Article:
- The typical academic journal article is about 8000 words. Journals vary in their requirements, so it is good to check these out, either online or in journal hard copies.
- Because journals also vary in the sort of material they publish, it is also good to look at the sort of things that have appeared in recent issues before you decide where to submit your article. There is much to be said for getting started by submitting your work to local journals that tend to be more open to early career scholars. In the Australian case, this would include journals such as the Economic and Labour Relations Review, Labour & Industry and the Journal of Australian Political Economy (JAPE). Applying for the annual JAPE Young Scholar Award can open a route to getting an article being published in that journal.
- For an article submitted to a journal, the opening paragraphs are particularly important. You can usefully think in terms of, say, four short paragraphs: the first sets up the topic; the second briefly says what is already known about the topic (or what is the prevailing orthodoxy on it); the third raises questions about what needs to be explored/investigated; and the fourth foreshadows how the article is structured to pursue those concerns.
- The main body of the article then follows that structure. It should be organised under sub-headings: always a minimum of 3 and more typically 5-7. You should try to keep the argument clear, well supported by evidence wherever appropriate, and consistent with the ‘general advice’ section earlier in this article.
- The concluding section of the article is also very important. It should briefly summarise the argument/findings, of course, but it is also good to add a bit of ‘fizz’, eg. by saying why the evidence and argument in the article matters – for example, what are its any implications for policy – and how future research could address anything that remains unresolved.
- When you think you have got your article pretty well ‘done’ you should congratulate yourself, take a break for a day or two, and then re-read it afresh with a constructively critical eye, looking for ways in which it may be improved. Maybe read it out aloud: if it sounds convoluted or tedious to you (or to whoever you can persuade to listen), then it almost certainly needs more work. The further revision should concentrate particularly on making the text ’flow’ better. Editing your own work in this way is time well spent because it can make all the difference between irritating and impressing your readers. Indeed, it is likely to have a strong influence on whether your article will ever be published.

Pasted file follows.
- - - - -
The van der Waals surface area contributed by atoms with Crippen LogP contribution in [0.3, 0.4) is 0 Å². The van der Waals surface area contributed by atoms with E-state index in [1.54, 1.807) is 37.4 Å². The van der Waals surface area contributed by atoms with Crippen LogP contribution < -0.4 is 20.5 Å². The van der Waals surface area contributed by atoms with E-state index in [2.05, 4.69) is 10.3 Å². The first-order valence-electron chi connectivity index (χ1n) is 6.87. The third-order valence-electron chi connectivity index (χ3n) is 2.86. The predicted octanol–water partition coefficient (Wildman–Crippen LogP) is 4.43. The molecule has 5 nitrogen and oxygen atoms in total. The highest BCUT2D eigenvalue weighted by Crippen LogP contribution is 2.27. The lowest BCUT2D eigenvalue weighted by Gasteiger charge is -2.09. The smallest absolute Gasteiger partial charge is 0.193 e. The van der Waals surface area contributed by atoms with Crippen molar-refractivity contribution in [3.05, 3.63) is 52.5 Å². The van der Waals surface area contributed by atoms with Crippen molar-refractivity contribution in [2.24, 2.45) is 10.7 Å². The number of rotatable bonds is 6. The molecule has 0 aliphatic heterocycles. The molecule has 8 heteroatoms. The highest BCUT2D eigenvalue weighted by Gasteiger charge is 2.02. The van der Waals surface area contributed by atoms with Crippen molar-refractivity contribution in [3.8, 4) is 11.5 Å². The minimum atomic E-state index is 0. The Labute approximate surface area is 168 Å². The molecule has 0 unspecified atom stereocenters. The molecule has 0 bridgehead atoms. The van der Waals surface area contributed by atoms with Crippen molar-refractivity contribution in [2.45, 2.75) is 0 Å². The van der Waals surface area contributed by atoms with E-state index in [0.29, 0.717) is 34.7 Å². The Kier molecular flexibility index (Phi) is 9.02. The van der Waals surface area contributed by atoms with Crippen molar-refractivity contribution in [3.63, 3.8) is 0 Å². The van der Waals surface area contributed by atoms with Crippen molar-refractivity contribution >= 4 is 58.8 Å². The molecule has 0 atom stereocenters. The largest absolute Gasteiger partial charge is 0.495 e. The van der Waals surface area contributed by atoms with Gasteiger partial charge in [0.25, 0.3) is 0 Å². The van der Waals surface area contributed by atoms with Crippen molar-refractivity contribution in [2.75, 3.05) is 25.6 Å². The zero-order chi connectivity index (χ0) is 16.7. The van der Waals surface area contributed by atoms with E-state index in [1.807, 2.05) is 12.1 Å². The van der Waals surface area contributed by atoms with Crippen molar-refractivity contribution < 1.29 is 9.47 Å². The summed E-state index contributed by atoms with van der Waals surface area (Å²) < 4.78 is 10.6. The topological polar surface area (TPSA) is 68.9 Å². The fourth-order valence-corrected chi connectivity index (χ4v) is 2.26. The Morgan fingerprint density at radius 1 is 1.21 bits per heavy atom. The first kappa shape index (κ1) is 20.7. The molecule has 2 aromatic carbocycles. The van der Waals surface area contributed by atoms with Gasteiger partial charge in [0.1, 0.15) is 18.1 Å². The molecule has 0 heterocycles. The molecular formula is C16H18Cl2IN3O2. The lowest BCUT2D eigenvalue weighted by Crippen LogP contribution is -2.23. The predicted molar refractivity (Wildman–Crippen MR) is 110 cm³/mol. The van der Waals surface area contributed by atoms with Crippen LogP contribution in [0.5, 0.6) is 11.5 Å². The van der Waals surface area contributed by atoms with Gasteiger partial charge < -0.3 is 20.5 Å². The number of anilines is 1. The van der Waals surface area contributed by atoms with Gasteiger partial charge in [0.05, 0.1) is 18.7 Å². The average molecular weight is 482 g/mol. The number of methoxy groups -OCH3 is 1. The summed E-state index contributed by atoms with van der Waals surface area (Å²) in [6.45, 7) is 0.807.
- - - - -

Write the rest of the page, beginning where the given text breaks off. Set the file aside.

- Academic journals are almost invariably ‘peer reviewed’. This process is typically ‘double blind’. That means that the referees will not know your name – so don’t put it on the submitted paper, only in your covering letter to the journal’s editor – and you won’t know the names of the referees. Most journals send submitted articles to two or three referees who evaluate its content and recommend whether it should be published, rejected, or revised and resubmitted. The final decision is then taken by the journal’s editor/s, who will let you know the verdict. A waiting time of at least two months, sometimes a lot longer, is normal. If you get a ‘revise and resubmit’, don’t be disappointed and give up: that’s quite normal and actually means you’re en route to getting published because you’ve now got the referees’ feedback indicating how your work can be further improved.
The writing tips in this article are the result of the author’s 50 years of experience in the ‘school of hard knocks’ – as an author, thesis supervisor, examiner, academic referee and journal editor. As should be obvious by now, many of these tips are not specific to political economy. Indeed, most apply generally to all writing in the social sciences. This generality is a good thing because, once you develop the work-patterns and skills, you can apply them to wider territories. Political economy is a great launching pad because the clear analytical thinking this subject requires goes hand in hand with effective writing.
Of course. writing is hard work, but each stage (‘drafting’, ‘oxy-welding’ and ‘polishing’) involves learned skills. The more you apply these skills the better the outcomes will be. Therefore, if you approach the task like a craftsperson, you can get considerable pleasure from the process. Enjoy.
For complementary advice on writing essays in political economy, you are also strongly recommended to look at a great article by Adam Morton.
Image: John Kenneth Galbraith, drawn by David Levine for the June 29, 1967 issue of the New York Review of Books.